On March 13, 2023, the Department of Public Instruction (department) received a complaint under state and federal special education law from #### (complainant) against the #### (district). This is the department’s decision regarding that complaint. The issue is whether the district, on March 9, 2023, properly implemented the individualized education program (IEP) of a student with a disability consistent with accommodations specified in a student’s behavior intervention plan (BIP).
School districts must provide each student with a disability a free appropriate public education (FAPE) in the least restrictive environment. School districts meet their obligation to provide FAPE to each student with a disability, in part, by developing and implementing each student's individualized education program (IEP) as it is written. Staff responsible for implementing the student's IEP must be informed of their specific responsibilities. 34 CFR §300.323(d). In cases where the student’s behavior affects their learning or the learning of other students, the IEP team must consider the use of positive behavioral interventions and supports to address the behavior 34 CFR §§ 300.320(a) & 300.324(a)(2)(i). While federal and state special education laws provide protections for students with disabilities subjected to disciplinary changes of placement, they do not preclude schools from imposing disciplinary consequences, including out-of-school suspension, when students with disabilities engage in behavior inconsistent with school rules.
The student’s IEP team has determined that the student’s behavior impedes their learning and has developed an IEP for the student, which includes a behavior intervention plan (BIP) as part of the positive behavior supports and interventions to be provided to address the student’s behavior needs. The BIP was most recently updated on February 28, 2023. The BIP is divided into four stages of student behavior, and corresponding supports staff may provide at each stage. Two stages are identified as “Tension/Anxiety” and “Emotional and/or Physical Distress.” Among the student behaviors identified as representative of the Tension/Anxiety stage are asking to see an adult not in the room and asking for a break. Among the supports identified for this stage are communicating expectations, reassuring the student, and offering the student a break in a safe space. Among the student behaviors identified as representative of the Emotional and/or Physical Distress stage are crying and name-calling. Among the supports for this stage is giving the student the option to leave the room to take a break in a safe space.
On the afternoon of March 9, 2023, the student was in science class. Shortly after the class started, the student approached the teacher and told the teacher she needed to speak with someone. The teacher noted the student had tears in her eyes but appeared calm. The teacher directed the student to make an appointment to see an adult using a computer in the classroom. As with previous instances where the student had asked to see someone, the student complied with the teacher’s direction. The student returned shortly and said she needed to talk to someone now. The teacher escorted the student to a nearby room to further discuss the student’s concerns about other students in the class talking about the student. The teacher reassured the student she was not being talked about and asked her to take deep breaths. The student became increasingly upset and called the teacher a name, to which the teacher replied, “that is a big word for a fifth grader”, and then directed the student to the school office for a break. On arrival at the school office, the student was crying, and the principal invited the student into her office to discuss the situation. While in the principal’s office, the student became increasingly agitated about what had happened in the classroom and struck the principal on the face with an open hand. The student was immediately apologetic and began to calm down. Approximately eight minutes had elapsed between when the student first asked to see someone and when the student struck the principal. The student was suspended for the remainder of the day and the following day for hitting the principal.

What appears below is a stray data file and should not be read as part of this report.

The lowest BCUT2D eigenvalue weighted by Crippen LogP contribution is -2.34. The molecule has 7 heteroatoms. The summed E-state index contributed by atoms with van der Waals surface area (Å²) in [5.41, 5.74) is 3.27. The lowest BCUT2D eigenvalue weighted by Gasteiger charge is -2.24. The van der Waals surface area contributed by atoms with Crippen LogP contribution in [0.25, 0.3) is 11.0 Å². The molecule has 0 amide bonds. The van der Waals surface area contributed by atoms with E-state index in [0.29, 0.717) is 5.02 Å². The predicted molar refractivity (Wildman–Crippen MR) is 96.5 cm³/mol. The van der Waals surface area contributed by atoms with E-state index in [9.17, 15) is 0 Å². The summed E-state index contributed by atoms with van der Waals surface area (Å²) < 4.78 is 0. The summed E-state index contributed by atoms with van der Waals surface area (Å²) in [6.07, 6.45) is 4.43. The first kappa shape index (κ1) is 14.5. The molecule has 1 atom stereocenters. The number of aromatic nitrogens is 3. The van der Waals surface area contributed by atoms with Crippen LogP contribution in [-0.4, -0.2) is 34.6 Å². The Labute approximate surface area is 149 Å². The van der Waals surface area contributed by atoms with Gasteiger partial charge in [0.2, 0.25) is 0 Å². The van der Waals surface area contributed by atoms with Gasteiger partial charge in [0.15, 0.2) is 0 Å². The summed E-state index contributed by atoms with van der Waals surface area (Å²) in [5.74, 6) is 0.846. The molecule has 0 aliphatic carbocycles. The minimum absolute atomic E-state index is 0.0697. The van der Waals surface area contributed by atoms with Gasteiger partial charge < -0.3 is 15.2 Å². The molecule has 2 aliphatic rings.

The department’s investigator interviewed both the teacher and the principal. Both were aware of the contents of the student’s BIP and could describe what they believed the BIP required them to do in response to the behavior the student exhibited on March 9, 2023. In communicating expectations, reassuring the student, and offering the student a break, both staff acted consistent with the student’s BIP. Both staff members remained calm in the face of the student’s escalating behavior and responded to each escalation in the student’s behavior by offering the student an additional support specified in the BIP. The district properly implemented the student's IEP consistent with the accommodations specified in the BIP.
It is unfortunate that in this instance proper implementation of the BIP was not successful in addressing the student’s behavior. The department recommends the student’s IEP team meet to consider whether the behavior intervention plan needs to be revised to ensure that proper implementation of the BIP is effective in supporting the student.
This concludes our review of this complaint which we are closing. This decision is final for the IDEA State Complaint process. These issues may be addressed through other dispute resolutions, including mediation and due process hearings. For more information, visit the department’s website at http://dpi.wi.gov/sped/dispute-resolution or contact the special education team at (608) 266-1781.